Team March withdraws from exoskeleton competition

With a tear in her voice, Britt Sticker from Project MARCH tells us that her team has decided not to participate in the international Cybathlon competition on Saturday.

Team March has trained hard for the Cybathlon. (Photo: Jos Wassink)

This weekend (13 and 14 November) the ETH will organise the finals of the Cybathlon 2020 Global Edition in Zurich. These are the world championships for developers and users of prostheses. Saturday afternoon the exoskeleton discipline is on the programme, for which the Delft student team Project MARCH has been preparing for the past year and a half. Delta phoned the team to hear how the students assess their position. But instead of a preview, it turned out to be a conclusion, told Britt Sticker (Partnership & Public Relation).

Why aren’t you participating?
“Last Tuesday the coronary measures were tightened up and now you are only allowed to come together with two people. In order to run the match you will need catchers around for safety reasons. That’s just not possible with a maximum of two people, so unfortunately we had to decide last week to withdraw our participation. That is very disappointing, because the contest will continue. But we really cannot take part because of the corona measures. This is a choice we did not want to make because we have been working towards this event for a year and a half. The competition will continue on Saturday. At 3 pm there will be a live stream. But we won’t be there.”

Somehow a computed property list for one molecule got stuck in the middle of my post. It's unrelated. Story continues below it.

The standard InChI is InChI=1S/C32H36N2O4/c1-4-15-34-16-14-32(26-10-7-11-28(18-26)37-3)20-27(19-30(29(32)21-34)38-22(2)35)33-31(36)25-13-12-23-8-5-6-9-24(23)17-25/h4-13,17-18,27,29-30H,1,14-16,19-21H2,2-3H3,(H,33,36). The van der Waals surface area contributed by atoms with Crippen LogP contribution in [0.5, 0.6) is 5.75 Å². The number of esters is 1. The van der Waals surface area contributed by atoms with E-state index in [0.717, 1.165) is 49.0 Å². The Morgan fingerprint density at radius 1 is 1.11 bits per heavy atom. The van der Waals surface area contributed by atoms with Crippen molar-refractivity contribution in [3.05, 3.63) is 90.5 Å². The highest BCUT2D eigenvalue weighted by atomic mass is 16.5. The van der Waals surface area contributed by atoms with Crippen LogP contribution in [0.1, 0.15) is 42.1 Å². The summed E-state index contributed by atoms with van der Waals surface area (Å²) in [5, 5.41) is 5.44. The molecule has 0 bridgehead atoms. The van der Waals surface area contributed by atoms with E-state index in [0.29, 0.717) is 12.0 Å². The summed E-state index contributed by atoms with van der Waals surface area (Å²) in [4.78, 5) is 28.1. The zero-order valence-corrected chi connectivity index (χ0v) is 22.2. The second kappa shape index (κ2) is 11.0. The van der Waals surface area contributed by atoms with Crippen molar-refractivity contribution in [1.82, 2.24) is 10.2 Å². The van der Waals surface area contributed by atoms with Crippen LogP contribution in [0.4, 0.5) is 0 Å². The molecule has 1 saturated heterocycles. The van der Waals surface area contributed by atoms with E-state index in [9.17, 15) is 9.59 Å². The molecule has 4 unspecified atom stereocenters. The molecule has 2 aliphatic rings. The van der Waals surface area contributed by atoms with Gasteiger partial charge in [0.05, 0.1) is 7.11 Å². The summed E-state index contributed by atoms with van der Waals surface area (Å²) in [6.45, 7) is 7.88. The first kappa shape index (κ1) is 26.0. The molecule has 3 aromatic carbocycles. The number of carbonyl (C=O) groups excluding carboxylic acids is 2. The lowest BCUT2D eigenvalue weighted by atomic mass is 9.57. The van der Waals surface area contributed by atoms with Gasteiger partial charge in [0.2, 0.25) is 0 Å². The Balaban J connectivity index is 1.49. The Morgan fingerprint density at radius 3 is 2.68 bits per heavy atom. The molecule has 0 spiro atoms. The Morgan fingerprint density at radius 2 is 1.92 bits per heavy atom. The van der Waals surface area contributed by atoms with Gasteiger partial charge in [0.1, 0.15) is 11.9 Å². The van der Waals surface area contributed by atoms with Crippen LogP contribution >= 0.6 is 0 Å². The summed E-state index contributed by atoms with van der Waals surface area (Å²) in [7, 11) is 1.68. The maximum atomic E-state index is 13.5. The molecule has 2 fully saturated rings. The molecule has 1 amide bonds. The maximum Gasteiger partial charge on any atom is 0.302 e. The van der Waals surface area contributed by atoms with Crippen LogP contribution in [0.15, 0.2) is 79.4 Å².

Do other teams have to deal with that as well?
Symbitron, the team from the University of Twente, had already decided to withdraw because they thought it was skewed that they could participate while all other activities on campus had been shut down. Other teams are still participating. Apparently, it is still possible in other countries.”

The organisation has already firmly adapted the competition to the corona restrictions. The teams do not physically come to Zurich but follow a set obstacle course that they had to build themselves. The video recordings must be submitted to the match organisation. In this way, the tournament management keeps the number of people gathered under the legal maximum of ten as currently in force in Switzerland.

How was the team doing?
“We did all the obstacles at the presentation in August, albeit in 15 minutes when it was supposed to be six. We continued to train, three times a week. We also got new shoes with stiffer soles which seemed to work well for our team. We did at least expect to make it into the top three of the twelve teams.”

What’s next?
“We’re going to think about a closure. We would like to do that whole obstacle run again for ourselves. Or maybe in competition with Symbitron. I think we’re going to stop it completely for now. Maybe after Christmas we will dare to dream about a nice ending. Because now you can think of all sorts of things, but if all that doesn’t happen… Well, we’re not the only ones who have to deal with that. But it is sour.” 

Science editor Jos Wassink

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